Sara took a few steps away from the haphazard conversation and made her way down the staircase in the hopes that she’d spot the landlord. Still nobody. Then the thought entered her head: What street are we on, anyway?
She made her way down the second staircase and out onto the main sidewalk. She walked all the way over to the left side of the complex to see the street sign: Canterbury.
Like The Canterbury Tales? Sara thought. We’d live on a literary street. How fitting.
An ear-splitting dog bark caught her attention from her right, and Sara turned to see a man standing just yards away, smoking a cigarette, supervising his three girly poodles as they proceeded to poop on the neighbor’s front lawn. Sara smiled at the dogs, briefly, before meeting her eyes with those of the old man. They were cold and calculating, like they were burning a hole right through her fetus-infested belly. He was pale and gaunt, with a scruffy goatee and light, graying hair. He wore a thin black sweatshirt and loose shorts that looked like sweatpants cut off from below the knees. Oddest of all was a pair of long white socks that stretched from the bottom of his feet to the top of his shorts. He looked like a mix of a homeless man, a serial killer, and an animal-friendly eccentric. He didn’t look away. He just kept staring at Sara, as if he wanted to feed her to his dogs for dinner.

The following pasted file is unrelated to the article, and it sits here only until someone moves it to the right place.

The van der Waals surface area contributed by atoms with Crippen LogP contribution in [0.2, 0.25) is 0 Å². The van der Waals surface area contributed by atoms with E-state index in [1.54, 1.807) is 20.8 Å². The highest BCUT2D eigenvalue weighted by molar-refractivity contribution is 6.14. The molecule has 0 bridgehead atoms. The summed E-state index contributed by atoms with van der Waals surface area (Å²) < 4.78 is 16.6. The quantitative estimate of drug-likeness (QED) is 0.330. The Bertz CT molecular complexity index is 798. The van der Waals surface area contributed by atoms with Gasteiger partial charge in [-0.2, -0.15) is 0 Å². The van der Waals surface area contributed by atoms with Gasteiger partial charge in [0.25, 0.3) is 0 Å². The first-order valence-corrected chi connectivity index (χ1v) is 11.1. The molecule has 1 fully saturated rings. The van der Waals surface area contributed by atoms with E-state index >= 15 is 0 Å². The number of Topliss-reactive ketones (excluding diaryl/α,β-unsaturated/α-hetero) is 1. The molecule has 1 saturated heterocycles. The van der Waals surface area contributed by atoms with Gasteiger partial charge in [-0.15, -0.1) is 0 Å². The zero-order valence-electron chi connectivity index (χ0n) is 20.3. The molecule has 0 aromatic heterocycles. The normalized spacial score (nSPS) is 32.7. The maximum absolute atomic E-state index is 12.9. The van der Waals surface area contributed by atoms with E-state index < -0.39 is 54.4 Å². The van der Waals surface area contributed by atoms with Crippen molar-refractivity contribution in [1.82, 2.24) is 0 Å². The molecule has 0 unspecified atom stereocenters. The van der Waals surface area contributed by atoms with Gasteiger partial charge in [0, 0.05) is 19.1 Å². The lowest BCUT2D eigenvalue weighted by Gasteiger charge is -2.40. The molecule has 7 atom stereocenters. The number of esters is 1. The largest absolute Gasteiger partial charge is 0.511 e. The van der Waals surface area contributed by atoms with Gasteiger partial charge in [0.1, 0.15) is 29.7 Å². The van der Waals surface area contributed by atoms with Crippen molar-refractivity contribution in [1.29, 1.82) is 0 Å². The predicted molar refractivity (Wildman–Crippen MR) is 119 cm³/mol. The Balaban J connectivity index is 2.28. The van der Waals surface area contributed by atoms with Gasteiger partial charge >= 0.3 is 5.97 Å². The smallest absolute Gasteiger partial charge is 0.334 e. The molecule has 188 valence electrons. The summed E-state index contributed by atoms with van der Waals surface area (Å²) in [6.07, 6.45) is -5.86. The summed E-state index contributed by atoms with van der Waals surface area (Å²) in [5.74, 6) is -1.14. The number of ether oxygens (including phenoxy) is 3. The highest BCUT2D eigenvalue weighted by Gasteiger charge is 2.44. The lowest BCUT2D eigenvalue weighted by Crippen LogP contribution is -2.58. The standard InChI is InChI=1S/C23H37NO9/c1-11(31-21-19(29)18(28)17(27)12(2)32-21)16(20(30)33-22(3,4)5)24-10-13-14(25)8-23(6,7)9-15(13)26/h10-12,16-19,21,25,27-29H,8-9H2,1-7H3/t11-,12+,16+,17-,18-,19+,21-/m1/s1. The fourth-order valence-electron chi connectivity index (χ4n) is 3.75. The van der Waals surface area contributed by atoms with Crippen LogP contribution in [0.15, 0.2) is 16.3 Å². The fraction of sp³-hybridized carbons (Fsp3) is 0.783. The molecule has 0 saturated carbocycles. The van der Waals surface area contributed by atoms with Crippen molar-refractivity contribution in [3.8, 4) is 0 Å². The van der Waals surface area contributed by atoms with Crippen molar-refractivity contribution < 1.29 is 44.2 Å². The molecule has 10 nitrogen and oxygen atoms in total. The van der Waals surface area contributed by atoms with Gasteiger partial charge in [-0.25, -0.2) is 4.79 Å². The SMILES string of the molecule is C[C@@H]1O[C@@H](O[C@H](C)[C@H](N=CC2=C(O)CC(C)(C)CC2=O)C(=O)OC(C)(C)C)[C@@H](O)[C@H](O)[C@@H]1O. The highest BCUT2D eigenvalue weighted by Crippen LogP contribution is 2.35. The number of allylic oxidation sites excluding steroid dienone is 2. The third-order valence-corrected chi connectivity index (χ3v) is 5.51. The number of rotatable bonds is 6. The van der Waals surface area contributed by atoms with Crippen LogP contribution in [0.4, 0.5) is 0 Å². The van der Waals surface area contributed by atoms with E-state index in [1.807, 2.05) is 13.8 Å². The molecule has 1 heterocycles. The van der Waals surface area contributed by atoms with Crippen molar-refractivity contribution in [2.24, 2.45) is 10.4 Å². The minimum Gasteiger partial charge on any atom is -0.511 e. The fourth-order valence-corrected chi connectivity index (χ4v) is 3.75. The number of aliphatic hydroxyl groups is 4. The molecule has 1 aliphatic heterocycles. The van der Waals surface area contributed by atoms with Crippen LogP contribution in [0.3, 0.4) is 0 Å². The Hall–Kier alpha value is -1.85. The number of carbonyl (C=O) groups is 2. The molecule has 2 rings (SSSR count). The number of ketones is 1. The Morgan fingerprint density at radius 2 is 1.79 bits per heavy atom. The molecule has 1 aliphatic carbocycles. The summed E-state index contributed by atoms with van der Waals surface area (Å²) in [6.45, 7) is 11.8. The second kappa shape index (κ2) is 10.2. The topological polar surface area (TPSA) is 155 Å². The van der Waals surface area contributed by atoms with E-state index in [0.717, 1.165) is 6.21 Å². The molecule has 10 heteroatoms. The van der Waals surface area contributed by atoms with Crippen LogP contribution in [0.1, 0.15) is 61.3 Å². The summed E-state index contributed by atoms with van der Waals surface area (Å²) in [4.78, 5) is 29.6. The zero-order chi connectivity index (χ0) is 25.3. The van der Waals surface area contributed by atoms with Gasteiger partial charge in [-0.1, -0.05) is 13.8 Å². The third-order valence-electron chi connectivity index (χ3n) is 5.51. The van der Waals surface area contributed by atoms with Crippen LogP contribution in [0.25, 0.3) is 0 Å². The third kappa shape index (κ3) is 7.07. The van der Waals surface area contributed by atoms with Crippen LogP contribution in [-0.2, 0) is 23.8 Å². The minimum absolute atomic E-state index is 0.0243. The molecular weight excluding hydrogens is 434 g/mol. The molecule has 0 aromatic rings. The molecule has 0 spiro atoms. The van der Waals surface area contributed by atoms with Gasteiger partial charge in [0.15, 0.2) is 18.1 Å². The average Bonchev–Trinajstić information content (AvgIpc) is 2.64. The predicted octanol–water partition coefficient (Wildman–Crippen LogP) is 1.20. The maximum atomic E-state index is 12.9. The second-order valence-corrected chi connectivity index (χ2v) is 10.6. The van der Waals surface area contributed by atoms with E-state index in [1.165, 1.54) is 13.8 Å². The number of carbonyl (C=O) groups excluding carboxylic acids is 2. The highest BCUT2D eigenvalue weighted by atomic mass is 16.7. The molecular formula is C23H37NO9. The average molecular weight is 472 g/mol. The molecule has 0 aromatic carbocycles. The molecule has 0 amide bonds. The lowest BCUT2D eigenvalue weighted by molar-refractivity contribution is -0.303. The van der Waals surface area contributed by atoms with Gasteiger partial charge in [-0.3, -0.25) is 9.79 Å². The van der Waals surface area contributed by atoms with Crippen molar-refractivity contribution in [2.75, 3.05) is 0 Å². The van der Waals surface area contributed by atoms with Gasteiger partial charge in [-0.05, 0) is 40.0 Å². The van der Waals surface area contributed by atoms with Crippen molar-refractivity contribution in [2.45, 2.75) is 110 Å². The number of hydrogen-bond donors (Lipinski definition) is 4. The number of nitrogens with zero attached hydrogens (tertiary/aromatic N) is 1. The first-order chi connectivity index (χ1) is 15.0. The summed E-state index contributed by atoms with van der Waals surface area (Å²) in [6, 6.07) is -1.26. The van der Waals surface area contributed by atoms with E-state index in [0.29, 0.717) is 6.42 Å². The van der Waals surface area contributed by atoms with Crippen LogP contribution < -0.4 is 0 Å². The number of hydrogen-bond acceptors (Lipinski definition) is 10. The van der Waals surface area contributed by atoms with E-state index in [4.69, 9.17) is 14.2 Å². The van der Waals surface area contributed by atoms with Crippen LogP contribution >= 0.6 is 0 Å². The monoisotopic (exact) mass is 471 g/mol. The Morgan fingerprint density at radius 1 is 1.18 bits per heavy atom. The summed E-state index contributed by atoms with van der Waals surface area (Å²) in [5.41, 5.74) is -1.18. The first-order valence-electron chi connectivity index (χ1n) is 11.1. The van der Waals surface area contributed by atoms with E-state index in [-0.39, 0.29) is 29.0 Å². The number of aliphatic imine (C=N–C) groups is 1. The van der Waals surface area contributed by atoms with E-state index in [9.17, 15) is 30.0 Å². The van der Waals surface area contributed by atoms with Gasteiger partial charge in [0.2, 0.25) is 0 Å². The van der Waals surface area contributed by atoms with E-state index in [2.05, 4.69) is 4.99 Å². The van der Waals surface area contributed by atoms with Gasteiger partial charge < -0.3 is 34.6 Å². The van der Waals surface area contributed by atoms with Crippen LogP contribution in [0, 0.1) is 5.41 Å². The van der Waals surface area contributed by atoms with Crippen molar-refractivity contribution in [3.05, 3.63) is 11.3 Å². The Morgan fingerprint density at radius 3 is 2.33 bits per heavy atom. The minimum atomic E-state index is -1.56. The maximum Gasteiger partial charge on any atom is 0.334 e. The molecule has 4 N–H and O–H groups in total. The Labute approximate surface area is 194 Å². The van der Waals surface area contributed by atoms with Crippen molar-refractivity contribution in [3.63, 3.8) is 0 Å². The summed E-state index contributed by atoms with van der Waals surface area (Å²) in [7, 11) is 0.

Sara turned around and started walking back toward the complex. Every few steps she turned around to survey the scary fellow, who could’ve been as young as forty and as old as eighty—she couldn’t really tell. Finally he stopped looking at her and instead focused his attention back on his ferocious mutts. When Sara made her way back to the staircase, she hid behind a large, decaying plant and watched as the irregularly dressed man walked his three dogs around the corner and down the left side driveway of the complex.
Something’s not right with this guy…